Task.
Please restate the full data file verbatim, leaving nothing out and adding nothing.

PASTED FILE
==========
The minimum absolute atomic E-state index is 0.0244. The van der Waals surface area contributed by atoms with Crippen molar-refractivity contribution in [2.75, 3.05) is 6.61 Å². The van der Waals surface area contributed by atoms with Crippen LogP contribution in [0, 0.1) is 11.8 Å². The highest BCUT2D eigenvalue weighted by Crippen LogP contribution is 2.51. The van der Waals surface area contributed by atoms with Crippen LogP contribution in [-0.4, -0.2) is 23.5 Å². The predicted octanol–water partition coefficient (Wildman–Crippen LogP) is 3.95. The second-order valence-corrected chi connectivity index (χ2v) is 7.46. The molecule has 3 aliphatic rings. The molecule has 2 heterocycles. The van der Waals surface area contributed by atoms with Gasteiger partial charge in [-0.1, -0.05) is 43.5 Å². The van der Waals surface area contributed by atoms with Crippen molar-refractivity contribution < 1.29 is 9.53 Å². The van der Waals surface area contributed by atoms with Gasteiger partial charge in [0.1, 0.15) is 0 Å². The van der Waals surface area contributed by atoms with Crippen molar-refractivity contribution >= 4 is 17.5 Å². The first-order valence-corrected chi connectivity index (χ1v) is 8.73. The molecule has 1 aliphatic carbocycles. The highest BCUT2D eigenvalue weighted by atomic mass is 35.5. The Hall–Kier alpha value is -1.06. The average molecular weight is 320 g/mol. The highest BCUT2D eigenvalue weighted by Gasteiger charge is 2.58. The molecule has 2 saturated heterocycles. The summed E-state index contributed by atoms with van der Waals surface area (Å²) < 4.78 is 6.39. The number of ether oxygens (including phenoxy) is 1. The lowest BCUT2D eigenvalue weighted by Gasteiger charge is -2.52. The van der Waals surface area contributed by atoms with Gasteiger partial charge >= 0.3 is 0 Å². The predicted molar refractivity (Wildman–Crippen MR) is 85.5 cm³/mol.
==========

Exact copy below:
The minimum absolute atomic E-state index is 0.0244. The van der Waals surface area contributed by atoms with Crippen molar-refractivity contribution in [2.75, 3.05) is 6.61 Å². The van der Waals surface area contributed by atoms with Crippen LogP contribution in [0, 0.1) is 11.8 Å². The highest BCUT2D eigenvalue weighted by Crippen LogP contribution is 2.51. The van der Waals surface area contributed by atoms with Crippen LogP contribution in [-0.4, -0.2) is 23.5 Å². The predicted octanol–water partition coefficient (Wildman–Crippen LogP) is 3.95. The second-order valence-corrected chi connectivity index (χ2v) is 7.46. The molecule has 3 aliphatic rings. The molecule has 2 heterocycles. The van der Waals surface area contributed by atoms with Gasteiger partial charge in [-0.1, -0.05) is 43.5 Å². The van der Waals surface area contributed by atoms with Crippen molar-refractivity contribution < 1.29 is 9.53 Å². The van der Waals surface area contributed by atoms with Gasteiger partial charge in [0.1, 0.15) is 0 Å². The van der Waals surface area contributed by atoms with Crippen molar-refractivity contribution >= 4 is 17.5 Å². The first-order valence-corrected chi connectivity index (χ1v) is 8.73. The molecule has 1 aliphatic carbocycles. The highest BCUT2D eigenvalue weighted by atomic mass is 35.5. The Hall–Kier alpha value is -1.06. The average molecular weight is 320 g/mol. The highest BCUT2D eigenvalue weighted by Gasteiger charge is 2.58. The molecule has 2 saturated heterocycles. The summed E-state index contributed by atoms with van der Waals surface area (Å²) < 4.78 is 6.39. The number of ether oxygens (including phenoxy) is 1. The lowest BCUT2D eigenvalue weighted by Gasteiger charge is -2.52. The van der Waals surface area contributed by atoms with Gasteiger partial charge >= 0.3 is 0 Å². The predicted molar refractivity (Wildman–Crippen MR) is 85.5 cm³/mol.